Australians with a Commonwealth Bank mortgage would be justifiably peeved — it’s raised rates 0.30 percentage points following Tuesday’s RBA decision to lift them 0.25.
This follows its decision on 9 January to boost rates on variable mortgages by 0.1 per cent, which means it has now upped rates by “0.15 per cent above official RBA moves this year”, notes The Herald Sun.
That doesn’t make the bank any better or worse than the other big three. After all, last time it was NAB that broke away from the pack with the first extra rate rise. But for a bank with the slogan “Determined to be Different“, it’s pretty good at behaving predictably.
In January, the CBA press release cited the banking group’s exposure to additional funding costs of approximately $100 million since the beginning of the liquidity crisis as the reason for the rate boost.
They’re being a bit more coy on figures this time, but Crikey can suggest where they could have saved at least $50 million. That’s how much Commonwealth Bank’s new — and much derided — ad campaign* apparently cost. Before ad spend.
Beleaguered Commonwealth customers would be justified in asking whether they’re paying for the weird, and mostly unintelligible, concoction now. (Watch one of the ads here; for the campaign’s microsite, complete with a section on CB’s touchy, feely “community involvement”, head here.)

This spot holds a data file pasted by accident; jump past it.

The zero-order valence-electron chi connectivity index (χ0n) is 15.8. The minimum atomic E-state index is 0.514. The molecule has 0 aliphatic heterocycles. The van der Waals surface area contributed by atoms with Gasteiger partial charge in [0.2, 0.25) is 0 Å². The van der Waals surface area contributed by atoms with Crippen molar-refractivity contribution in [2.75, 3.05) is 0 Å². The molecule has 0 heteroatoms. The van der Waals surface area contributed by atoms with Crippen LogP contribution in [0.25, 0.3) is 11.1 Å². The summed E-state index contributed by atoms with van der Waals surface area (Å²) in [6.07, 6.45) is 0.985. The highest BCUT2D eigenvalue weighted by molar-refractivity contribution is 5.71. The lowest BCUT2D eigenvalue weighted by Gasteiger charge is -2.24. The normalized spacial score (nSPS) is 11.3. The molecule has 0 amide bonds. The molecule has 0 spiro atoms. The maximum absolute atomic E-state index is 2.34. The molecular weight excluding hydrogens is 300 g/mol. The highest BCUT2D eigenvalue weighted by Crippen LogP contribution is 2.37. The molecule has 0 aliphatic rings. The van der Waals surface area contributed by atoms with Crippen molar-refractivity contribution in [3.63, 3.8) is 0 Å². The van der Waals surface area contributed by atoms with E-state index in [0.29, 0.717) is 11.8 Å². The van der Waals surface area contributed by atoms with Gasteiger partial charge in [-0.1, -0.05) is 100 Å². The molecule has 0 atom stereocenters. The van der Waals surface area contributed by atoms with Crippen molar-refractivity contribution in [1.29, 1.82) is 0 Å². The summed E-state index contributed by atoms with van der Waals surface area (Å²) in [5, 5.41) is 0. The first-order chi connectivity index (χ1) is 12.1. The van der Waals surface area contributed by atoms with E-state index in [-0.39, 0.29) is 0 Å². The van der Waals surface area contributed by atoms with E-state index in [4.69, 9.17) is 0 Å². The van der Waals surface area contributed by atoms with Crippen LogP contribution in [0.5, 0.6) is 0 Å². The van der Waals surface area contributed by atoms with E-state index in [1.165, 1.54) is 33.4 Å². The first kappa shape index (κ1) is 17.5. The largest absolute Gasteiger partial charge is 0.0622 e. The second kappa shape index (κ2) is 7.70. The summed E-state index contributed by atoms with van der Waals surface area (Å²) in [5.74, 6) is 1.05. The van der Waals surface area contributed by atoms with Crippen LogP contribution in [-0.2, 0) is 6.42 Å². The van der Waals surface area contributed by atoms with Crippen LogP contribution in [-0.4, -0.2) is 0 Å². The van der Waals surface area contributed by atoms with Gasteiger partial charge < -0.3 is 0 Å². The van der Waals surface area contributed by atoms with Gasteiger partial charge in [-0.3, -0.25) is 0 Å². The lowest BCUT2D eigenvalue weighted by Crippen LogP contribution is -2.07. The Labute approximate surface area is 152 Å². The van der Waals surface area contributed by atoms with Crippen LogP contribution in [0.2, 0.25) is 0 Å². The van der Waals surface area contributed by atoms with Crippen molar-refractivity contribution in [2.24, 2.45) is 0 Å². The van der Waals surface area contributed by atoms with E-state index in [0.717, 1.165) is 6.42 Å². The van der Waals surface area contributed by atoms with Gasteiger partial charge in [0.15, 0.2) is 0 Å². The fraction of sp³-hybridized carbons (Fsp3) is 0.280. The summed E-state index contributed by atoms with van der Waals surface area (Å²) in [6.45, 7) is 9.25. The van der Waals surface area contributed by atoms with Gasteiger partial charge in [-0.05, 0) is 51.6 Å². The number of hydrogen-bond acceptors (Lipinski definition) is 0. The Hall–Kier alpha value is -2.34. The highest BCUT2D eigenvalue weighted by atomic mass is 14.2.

It’s “a mockumentary-style campaign based around the bank working with its cast of well-meaning, but culturally clueless American advertising executives and invariably polite, persistent and patient Australian clients”, says Campaign Brief.
Neil Shoebridge is more direct, calling it “a clear contender” for the worst ad of 2008 in the AFR .
The ad was commissioned in April last year from US agency Goodby Silverstein & Partners, a controversial move in itself. (There’s more than a little glee in Australian ad circles about the tangled mess it’s become). This was before the whole US sub-prime crisis really hit home, but at a time when inflation and interest rates were definitely on the rise in Australia.
Asked Shoebridge before the latest rate rise: “Why did CBA’s marketers think they could use a slogan such as ‘Determined to be different’ without providing any evidence that CBA is different to its rivals? Why did they think consumers would respond to such a self-indulgent, myopic concept?”
The promise to be different came complete with a set of “new truths of banking”:
Ten points for trying and all, but at some point they forgot they were a BANK. Well, until it came time to raise rates.
*(Actually, sorry, it wasn’t an ad campaign, but an “entertainment device through which we are delivering Commonwealth Bank messages,” as Commonwealth’s marketing director, Mark Buckman, told The SMH.)